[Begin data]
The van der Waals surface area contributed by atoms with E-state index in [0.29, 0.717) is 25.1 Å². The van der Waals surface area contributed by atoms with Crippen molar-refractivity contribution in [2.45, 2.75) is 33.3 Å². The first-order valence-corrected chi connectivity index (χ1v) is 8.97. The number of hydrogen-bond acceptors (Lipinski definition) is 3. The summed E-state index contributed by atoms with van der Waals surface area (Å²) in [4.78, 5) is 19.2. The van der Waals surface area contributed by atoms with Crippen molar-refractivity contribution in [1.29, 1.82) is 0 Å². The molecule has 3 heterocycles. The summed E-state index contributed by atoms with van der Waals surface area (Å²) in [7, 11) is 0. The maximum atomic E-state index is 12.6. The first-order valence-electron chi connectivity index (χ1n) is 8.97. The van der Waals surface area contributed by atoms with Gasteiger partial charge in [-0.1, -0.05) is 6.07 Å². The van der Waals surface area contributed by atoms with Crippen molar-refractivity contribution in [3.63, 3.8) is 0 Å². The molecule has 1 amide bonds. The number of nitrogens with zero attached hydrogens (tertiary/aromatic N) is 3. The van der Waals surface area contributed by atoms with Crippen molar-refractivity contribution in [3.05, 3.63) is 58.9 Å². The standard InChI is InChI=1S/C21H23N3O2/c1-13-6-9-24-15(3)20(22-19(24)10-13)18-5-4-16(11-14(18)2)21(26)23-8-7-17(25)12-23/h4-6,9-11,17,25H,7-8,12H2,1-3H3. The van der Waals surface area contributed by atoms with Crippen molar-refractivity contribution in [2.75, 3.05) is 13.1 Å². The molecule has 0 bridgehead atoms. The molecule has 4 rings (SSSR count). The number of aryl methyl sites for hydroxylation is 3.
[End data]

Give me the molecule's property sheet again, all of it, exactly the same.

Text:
The van der Waals surface area contributed by atoms with E-state index in [0.29, 0.717) is 25.1 Å². The van der Waals surface area contributed by atoms with Crippen molar-refractivity contribution in [2.45, 2.75) is 33.3 Å². The first-order valence-corrected chi connectivity index (χ1v) is 8.97. The number of hydrogen-bond acceptors (Lipinski definition) is 3. The summed E-state index contributed by atoms with van der Waals surface area (Å²) in [4.78, 5) is 19.2. The van der Waals surface area contributed by atoms with Crippen molar-refractivity contribution in [1.29, 1.82) is 0 Å². The molecule has 3 heterocycles. The summed E-state index contributed by atoms with van der Waals surface area (Å²) in [7, 11) is 0. The maximum atomic E-state index is 12.6. The first-order valence-electron chi connectivity index (χ1n) is 8.97. The van der Waals surface area contributed by atoms with Gasteiger partial charge in [-0.1, -0.05) is 6.07 Å². The van der Waals surface area contributed by atoms with Crippen molar-refractivity contribution in [3.63, 3.8) is 0 Å². The molecule has 1 amide bonds. The number of nitrogens with zero attached hydrogens (tertiary/aromatic N) is 3. The van der Waals surface area contributed by atoms with Crippen molar-refractivity contribution in [3.05, 3.63) is 58.9 Å². The standard InChI is InChI=1S/C21H23N3O2/c1-13-6-9-24-15(3)20(22-19(24)10-13)18-5-4-16(11-14(18)2)21(26)23-8-7-17(25)12-23/h4-6,9-11,17,25H,7-8,12H2,1-3H3. The van der Waals surface area contributed by atoms with Crippen molar-refractivity contribution in [2.75, 3.05) is 13.1 Å². The molecule has 0 bridgehead atoms. The molecule has 4 rings (SSSR count). The number of aryl methyl sites for hydroxylation is 3.